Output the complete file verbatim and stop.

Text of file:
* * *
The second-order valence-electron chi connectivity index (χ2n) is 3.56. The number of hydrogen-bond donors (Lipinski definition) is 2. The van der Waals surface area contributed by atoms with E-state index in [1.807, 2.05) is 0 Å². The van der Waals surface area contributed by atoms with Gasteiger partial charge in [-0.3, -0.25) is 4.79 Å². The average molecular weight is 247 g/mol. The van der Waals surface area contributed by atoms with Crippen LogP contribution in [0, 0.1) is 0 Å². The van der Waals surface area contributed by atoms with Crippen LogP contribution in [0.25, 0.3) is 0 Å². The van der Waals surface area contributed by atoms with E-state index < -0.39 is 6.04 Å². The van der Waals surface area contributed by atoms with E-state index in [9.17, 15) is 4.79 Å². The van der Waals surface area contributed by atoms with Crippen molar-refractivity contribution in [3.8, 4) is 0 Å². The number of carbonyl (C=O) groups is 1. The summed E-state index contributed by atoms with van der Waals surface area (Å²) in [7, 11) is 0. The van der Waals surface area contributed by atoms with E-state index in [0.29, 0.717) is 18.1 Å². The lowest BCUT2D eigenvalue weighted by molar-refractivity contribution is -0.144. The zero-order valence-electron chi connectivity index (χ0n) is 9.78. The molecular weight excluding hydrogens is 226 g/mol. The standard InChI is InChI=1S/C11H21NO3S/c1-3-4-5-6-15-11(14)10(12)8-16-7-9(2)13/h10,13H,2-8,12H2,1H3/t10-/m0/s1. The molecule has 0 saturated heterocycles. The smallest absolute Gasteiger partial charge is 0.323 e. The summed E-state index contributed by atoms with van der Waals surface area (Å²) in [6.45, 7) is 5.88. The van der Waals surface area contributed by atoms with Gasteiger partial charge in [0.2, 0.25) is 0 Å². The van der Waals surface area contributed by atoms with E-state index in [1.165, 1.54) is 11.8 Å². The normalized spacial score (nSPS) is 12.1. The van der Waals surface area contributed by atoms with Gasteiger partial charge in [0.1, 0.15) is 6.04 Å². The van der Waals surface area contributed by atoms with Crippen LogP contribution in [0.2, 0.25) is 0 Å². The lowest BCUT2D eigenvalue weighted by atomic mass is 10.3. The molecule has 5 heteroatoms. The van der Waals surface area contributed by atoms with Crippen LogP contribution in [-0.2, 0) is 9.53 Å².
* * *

The second-order valence-electron chi connectivity index (χ2n) is 3.56. The number of hydrogen-bond donors (Lipinski definition) is 2. The van der Waals surface area contributed by atoms with E-state index in [1.807, 2.05) is 0 Å². The van der Waals surface area contributed by atoms with Gasteiger partial charge in [-0.3, -0.25) is 4.79 Å². The average molecular weight is 247 g/mol. The van der Waals surface area contributed by atoms with Crippen LogP contribution in [0, 0.1) is 0 Å². The van der Waals surface area contributed by atoms with Crippen LogP contribution in [0.25, 0.3) is 0 Å². The van der Waals surface area contributed by atoms with E-state index < -0.39 is 6.04 Å². The van der Waals surface area contributed by atoms with E-state index in [9.17, 15) is 4.79 Å². The van der Waals surface area contributed by atoms with Crippen molar-refractivity contribution in [3.8, 4) is 0 Å². The number of carbonyl (C=O) groups is 1. The summed E-state index contributed by atoms with van der Waals surface area (Å²) in [7, 11) is 0. The van der Waals surface area contributed by atoms with E-state index in [0.29, 0.717) is 18.1 Å². The lowest BCUT2D eigenvalue weighted by molar-refractivity contribution is -0.144. The zero-order valence-electron chi connectivity index (χ0n) is 9.78. The molecular weight excluding hydrogens is 226 g/mol. The standard InChI is InChI=1S/C11H21NO3S/c1-3-4-5-6-15-11(14)10(12)8-16-7-9(2)13/h10,13H,2-8,12H2,1H3/t10-/m0/s1. The molecule has 0 saturated heterocycles. The smallest absolute Gasteiger partial charge is 0.323 e. The summed E-state index contributed by atoms with van der Waals surface area (Å²) in [6.45, 7) is 5.88. The van der Waals surface area contributed by atoms with Gasteiger partial charge in [0.2, 0.25) is 0 Å². The van der Waals surface area contributed by atoms with E-state index in [1.165, 1.54) is 11.8 Å². The normalized spacial score (nSPS) is 12.1. The van der Waals surface area contributed by atoms with Gasteiger partial charge in [0.1, 0.15) is 6.04 Å². The van der Waals surface area contributed by atoms with Crippen LogP contribution in [0.2, 0.25) is 0 Å². The lowest BCUT2D eigenvalue weighted by atomic mass is 10.3. The molecule has 5 heteroatoms. The van der Waals surface area contributed by atoms with Crippen LogP contribution in [-0.2, 0) is 9.53 Å².